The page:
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What's this blog all about?

Hi, I'm Nicola - welcome to a blog begun in 2012 about family travel around the world, without leaving the UK.

I love travel adventures, but to save cash and keep my family's carbon footprint lower, I dreamt up a unique stay-at-home travel experience. So far I've visited 110 countries... without leaving the UK. Join me exploring the next 86! Or have a look at the "countries" you can discover within the UK by scrolling the labels (below right). Here's to happy travel from our doorsteps.

Around 2018 I tried a new way of writing my family's and my own UK travel adventures. Britain is a brilliant place for a staycation, mini-break and day trips. It's also a fantastic place to explore so I've begun to write up reports of places that are easy to reach by public transport. And when they are not that easy to reach I'll offer some tips on how to get there.

See www.nicolabaird.com for info about the seven books I've written, a link to my other blog on thrifty, creative childcare (homemadekids.wordpress.com) or to contact me.

Monday, 19 September 2016

7 things to inspire you to take a Hastings day trip - beach launching NZ style

This blog is about family travel around the world without leaving the UK. We do this in a bid to be less polluting and tackle climate change while at the same time keeping a global outlook. Here's a look at the joys of Hastings which includes being outside, plenty of fish and the chance to watch boats beach launching -just like you might in New Zealand. Words from Nicola Baird (see www.nicolabaird.com for more info about my books and blogs).

Cliffs, beach, oyster pots... family bonding at Hastings.
It's just 90 mins from Charing Cross to Hastings by train, and then a 15 minute downhill walk to Hastings Old Town where if the sky is blue it's very easy to pick up the holiday vibe.  Hastings is on all the trend setters' radar at the moment. In the Old Town there are organic shops, local provenance shops, loads of antique and bric-a-brac shops as well as delicious places to eat. We found Eat@TheStade - part of a new low black shed complex near the new Jerwood Foundation gallery. We had three sandwiches - all came with salad and crisps - and a coffee, which cost £12.15. But we could have spent a lot less with a bit of planning. Here's how.

I'm still not sure what fish this is.
1) TAKE A PICNIC and enjoy the stoney beach. This is the British seaside so it's quite windy. There's often a strong on-shore wind so bring a fleece, or a windbreak... or just dig into the stones. At some point you may be tempted to eat fish and chips so add plenty of fruit and veg to your picnic. And when you've eaten go exploring. We were surprised by what we found...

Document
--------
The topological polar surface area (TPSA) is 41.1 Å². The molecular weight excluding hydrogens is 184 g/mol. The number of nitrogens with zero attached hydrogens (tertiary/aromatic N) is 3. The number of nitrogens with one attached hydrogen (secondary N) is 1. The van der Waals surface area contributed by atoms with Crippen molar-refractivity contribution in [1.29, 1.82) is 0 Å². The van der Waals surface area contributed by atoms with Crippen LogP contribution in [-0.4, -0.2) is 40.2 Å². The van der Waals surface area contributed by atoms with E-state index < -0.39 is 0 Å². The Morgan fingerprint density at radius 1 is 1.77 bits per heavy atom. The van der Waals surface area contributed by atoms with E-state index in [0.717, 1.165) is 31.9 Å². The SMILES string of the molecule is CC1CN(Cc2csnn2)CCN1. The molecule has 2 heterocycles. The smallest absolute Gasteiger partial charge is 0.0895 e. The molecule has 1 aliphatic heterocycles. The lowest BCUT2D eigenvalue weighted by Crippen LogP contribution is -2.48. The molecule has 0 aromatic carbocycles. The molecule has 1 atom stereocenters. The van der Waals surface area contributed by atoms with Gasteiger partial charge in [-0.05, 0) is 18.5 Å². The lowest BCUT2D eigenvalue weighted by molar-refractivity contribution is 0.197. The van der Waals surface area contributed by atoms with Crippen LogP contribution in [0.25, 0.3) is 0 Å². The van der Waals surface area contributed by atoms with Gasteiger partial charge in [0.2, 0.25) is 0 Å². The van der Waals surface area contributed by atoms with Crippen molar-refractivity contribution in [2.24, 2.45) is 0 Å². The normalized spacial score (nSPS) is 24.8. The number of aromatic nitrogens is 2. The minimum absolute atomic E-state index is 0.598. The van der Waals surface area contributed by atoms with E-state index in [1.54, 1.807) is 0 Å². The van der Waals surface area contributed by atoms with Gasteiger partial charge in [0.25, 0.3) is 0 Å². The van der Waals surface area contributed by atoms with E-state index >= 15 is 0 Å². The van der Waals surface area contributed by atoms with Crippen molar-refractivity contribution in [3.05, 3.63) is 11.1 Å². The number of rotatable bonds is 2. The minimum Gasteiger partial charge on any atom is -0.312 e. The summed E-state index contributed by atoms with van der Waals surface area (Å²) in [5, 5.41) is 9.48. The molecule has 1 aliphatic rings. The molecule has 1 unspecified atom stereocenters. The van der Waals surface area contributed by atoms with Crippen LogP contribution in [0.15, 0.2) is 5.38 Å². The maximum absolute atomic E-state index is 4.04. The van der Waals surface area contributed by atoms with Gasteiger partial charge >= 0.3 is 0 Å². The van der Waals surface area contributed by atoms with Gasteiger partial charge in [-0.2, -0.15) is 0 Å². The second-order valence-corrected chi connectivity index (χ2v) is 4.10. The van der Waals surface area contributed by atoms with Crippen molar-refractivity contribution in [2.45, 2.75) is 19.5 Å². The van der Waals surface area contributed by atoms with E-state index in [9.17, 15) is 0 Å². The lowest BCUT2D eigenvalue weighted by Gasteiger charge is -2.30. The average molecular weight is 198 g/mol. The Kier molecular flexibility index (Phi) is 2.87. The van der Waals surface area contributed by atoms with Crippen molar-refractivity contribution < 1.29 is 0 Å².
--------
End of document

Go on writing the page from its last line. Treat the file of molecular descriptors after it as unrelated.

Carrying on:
The Hastings fishing fleet are working boats. You can even buy freshly landed fish from beach sheds.
2) HASTINGS IS ALL ABOUT FISHING - not just being arty. Watch the famous RX boats (R for Rye, X for Sussex) being launched, or landing, directly on to the beach. There's a real skill to landing a heavy boat on to a beach - plus you need serious kit (eg, a caterpillar tractor) to then drag the boat up the beach above the high tide mark.

Stunning Hastings scene - and it's very easy to photo as there's a pub opposite.
3) TAKE PHOTOS of the the huts built to dry fishing nets. The black huts look like three-storey garden sheds but they add a huge amount of atmosphere to Hastings. Find them just where the busy main road that runs along the seafront past the pier is obliged to swing inland because of the cliffs.

4) GO TO THE MUSEUM OF FISHING which is in the Old Town and free to enter. It's full of photos of fishing characters and dominated by a large fishing boat which you can climb on to.  My party enjoyed seeing the vast wingspan of a stuffed albatross and a film about a ship in trouble created by the RNLI.

5) THE MUSEUM OF SHIPWRECKS is next door and it's another winner, also free, and probably less crowded. The sea hides so many secrets - even when divers bring up a wreck there is plenty of mystery about which ship sank, when and where it was heading.

Ye Olde Pumphouse - irresisitable
6) POTTER AROUND THE OLD TOWN - the chic and interesting places are obvious.

The Old Town Fryer - a prize winning chippy.
7) YOU'RE BY THE SEA. Hastings had a bad reputation as a rundown seaside town where London boroughs would "dump" their homeless during the 1980s. The years seem to have soothed that injury. And like any seaside place there is plenty going on - loads of end-of-the-pier amusement arcades, fish and chip shops and little stores selling beach rubbish. There's also an aquarium, a mini train that runs along the front and a restored pier.

OVER TO YOU: Have you been to Hastings - or to anywhere else in the world where boats get beach launched? If so do share some thoughts...

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